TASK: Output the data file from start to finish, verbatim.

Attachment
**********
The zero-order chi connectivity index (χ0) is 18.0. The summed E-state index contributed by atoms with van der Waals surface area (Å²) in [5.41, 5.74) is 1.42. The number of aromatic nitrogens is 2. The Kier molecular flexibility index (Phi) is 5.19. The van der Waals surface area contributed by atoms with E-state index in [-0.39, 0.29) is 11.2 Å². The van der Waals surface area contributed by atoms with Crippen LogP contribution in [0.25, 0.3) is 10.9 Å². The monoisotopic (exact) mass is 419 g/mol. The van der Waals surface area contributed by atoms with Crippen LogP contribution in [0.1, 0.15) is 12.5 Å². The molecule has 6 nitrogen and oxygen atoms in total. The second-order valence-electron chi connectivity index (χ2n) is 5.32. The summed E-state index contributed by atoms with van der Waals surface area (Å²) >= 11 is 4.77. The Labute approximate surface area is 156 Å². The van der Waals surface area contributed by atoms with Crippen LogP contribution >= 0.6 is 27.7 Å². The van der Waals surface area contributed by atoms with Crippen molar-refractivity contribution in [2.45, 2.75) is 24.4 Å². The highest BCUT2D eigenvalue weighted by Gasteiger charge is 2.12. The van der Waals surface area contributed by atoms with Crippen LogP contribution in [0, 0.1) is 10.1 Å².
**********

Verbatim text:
The zero-order chi connectivity index (χ0) is 18.0. The summed E-state index contributed by atoms with van der Waals surface area (Å²) in [5.41, 5.74) is 1.42. The number of aromatic nitrogens is 2. The Kier molecular flexibility index (Phi) is 5.19. The van der Waals surface area contributed by atoms with E-state index in [-0.39, 0.29) is 11.2 Å². The van der Waals surface area contributed by atoms with Crippen LogP contribution in [0.25, 0.3) is 10.9 Å². The monoisotopic (exact) mass is 419 g/mol. The van der Waals surface area contributed by atoms with Crippen LogP contribution in [0.1, 0.15) is 12.5 Å². The molecule has 6 nitrogen and oxygen atoms in total. The second-order valence-electron chi connectivity index (χ2n) is 5.32. The summed E-state index contributed by atoms with van der Waals surface area (Å²) >= 11 is 4.77. The Labute approximate surface area is 156 Å². The van der Waals surface area contributed by atoms with Crippen LogP contribution >= 0.6 is 27.7 Å². The van der Waals surface area contributed by atoms with Crippen molar-refractivity contribution in [2.45, 2.75) is 24.4 Å². The highest BCUT2D eigenvalue weighted by Gasteiger charge is 2.12. The van der Waals surface area contributed by atoms with Crippen LogP contribution in [0, 0.1) is 10.1 Å².